Commit’s cousin, 4-star receiver prospect considers Syracuse

A.J. Long and K.J. Williams are close. They attended Syracuse’s Spring Game together. As a quarterback and wide receiver, respectively, they’ve thrown the football around plenty of times. When Williams was playing in PA Swag 7-on-7 — a passing league tournament — two weeks ago, Long’s father was in attendance.

And in two years they could be united at Syracuse.

Long, a Class of 2014 quarterback from Lebanon, Tenn., committed to the Orange on March 13. Williams, his cousin and a four-star wide receiver from Bethlehem, Pa., has narrowed his choices down to SU and Michigan. His decision could come soon, or it could take some time, but if he chooses the Orange it will give SU a prospect unlike many it’s seen.

“Syracuse goes after those kids all the time. Landing them is another matter, and they haven’t landed K.J. yet either,”’s Brian Dohn said. “But I think it would be a huge coup if Syracuse got him.”

A 6-foot-3-inch, 190-pound wide receiver, Williams ranks as the No. 36 wide receiver in the nation. Despite playing for a mediocre Liberty High School team, Williams hauled in 59 passes for 986 yards and 11 touchdowns. He has offers from loads of top-notch programs — UCLA, Missouri, Rutgers and Wisconsin — but it’s been reported that Williams has pinpointed the Orange and Wolverines as his two favorites.

The appeal of UM is obvious — it’s an elite program that perennially contends for Bowl Championship Series games. But SU’s appeal largely comes down to Long. Williams enjoyed his visit for the Spring Game, Long said, but the appeal of playing with his cousin —perhaps right away — is an undeniable perk.

“He’s tight with his cousin A.J. Long,” Dohn said. “Second, you have to look at Michigan and see Michigan just got another receiver commit. Are they going to take another receiver or not?

“He’s a kid who is a big body, who runs well, has big hands and will catch the ball. He’s what you want out of the offense that Syracuse is going to run.”

It’s certainly a factor, but it doesn’t make it a done deal. Scholarships aren’t wasted on quarterbacks just to try to lure a package deal.

But the Friendship Christian School quarterback has become an intricate part of the Orange’s recruitment. In a normal situation, SU would have a tough time competing with the Wolverines in a recruiting battle, especially in an area where Syracuse doesn’t have many inroads, but Dohn said Long’s active campaigning is a major factor. Still, Long doesn’t guarantee anything.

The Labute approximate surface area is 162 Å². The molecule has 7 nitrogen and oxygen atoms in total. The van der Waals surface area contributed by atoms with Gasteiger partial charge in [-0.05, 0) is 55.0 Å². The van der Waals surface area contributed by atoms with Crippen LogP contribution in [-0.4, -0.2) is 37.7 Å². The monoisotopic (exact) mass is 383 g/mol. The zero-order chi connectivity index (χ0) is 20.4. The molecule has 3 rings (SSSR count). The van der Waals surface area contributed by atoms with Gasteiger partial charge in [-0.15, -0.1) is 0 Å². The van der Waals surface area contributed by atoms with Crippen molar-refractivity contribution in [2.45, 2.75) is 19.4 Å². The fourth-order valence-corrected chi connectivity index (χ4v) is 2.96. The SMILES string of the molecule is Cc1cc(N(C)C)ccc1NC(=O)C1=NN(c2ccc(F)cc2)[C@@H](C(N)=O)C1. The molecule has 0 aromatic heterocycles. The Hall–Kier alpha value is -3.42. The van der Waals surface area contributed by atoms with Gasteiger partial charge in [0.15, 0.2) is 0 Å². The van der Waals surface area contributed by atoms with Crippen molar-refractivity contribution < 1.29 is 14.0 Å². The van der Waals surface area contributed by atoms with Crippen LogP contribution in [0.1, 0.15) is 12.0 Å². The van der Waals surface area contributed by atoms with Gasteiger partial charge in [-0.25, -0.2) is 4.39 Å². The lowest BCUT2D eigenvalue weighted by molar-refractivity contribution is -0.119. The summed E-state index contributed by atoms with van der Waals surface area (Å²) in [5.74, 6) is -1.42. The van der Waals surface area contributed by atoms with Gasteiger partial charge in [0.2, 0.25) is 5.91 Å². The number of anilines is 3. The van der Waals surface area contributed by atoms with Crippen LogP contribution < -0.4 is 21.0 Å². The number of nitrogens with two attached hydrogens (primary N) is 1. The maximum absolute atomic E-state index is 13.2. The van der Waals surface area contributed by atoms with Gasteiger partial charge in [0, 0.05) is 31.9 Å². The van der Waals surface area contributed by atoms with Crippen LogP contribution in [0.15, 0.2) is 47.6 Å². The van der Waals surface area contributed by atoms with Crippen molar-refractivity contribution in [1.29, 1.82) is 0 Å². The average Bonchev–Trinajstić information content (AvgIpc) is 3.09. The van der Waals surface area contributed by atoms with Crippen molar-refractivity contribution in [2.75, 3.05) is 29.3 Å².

“K.J. actually came down here last year, last summer with A.J.’s dad. And he came down to one of our workouts and I met him,” Friendship Christian defensive coordinator Dwayne Lowe said. “But no, I don’t think that’s the case.”

For now Williams’ recruitment appears to be down to two. But it could open back up. Dohn, who’s closely followed Williams’ recruitment, doesn’t “get the sense that he’s ready to make a decision.”

So SU and UM will wait patiently for the verdict and hope other schools don’t get involved. Dohn said Williams still wants to see Kansas State and Miami (Fla.), but it also wouldn’t surprise him if he makes up his mind soon.

“He spoke about going to see some other schools,” Dohn said. “I could also see him turning around tomorrow and making a decision.”

Syracuse adds another 2013 wideout

Syracuse’s Class of 2013 keeps growing. reported that the Orange picked up a verbal commitment from Sean Avant, a two-star wide receiver from Miramar (Fla.) High School, on Saturday. Avant is the fourth wide receiver in SU’s Class of 2013, and the fifth player from Florida.

Avant chose Syracuse over offers from Wake Forest, West Virginia, Central Florida, Florida International, Marshall, Bowling Green and South Alabama. He is the No. 200 receiver in the Class of 2013.

Avant hauled in 32 catches for 501 yards as a junior at Miramar, the alma mater of Syracuse cornerback Keon Lyn. The 6-foot, 170-pound wide receiver has been clocked at 4.5 in the 40-yard dash.

“He can run, he’s got good speed, he’s got good size,” Dohn said. “When you’re looking at getting a kid like him this late with his quality — he’s a good player. I don’t think there’s a lot of great players left to land.”

—Jacob Klinger, asst. sports editor, contributed reporting to this story.


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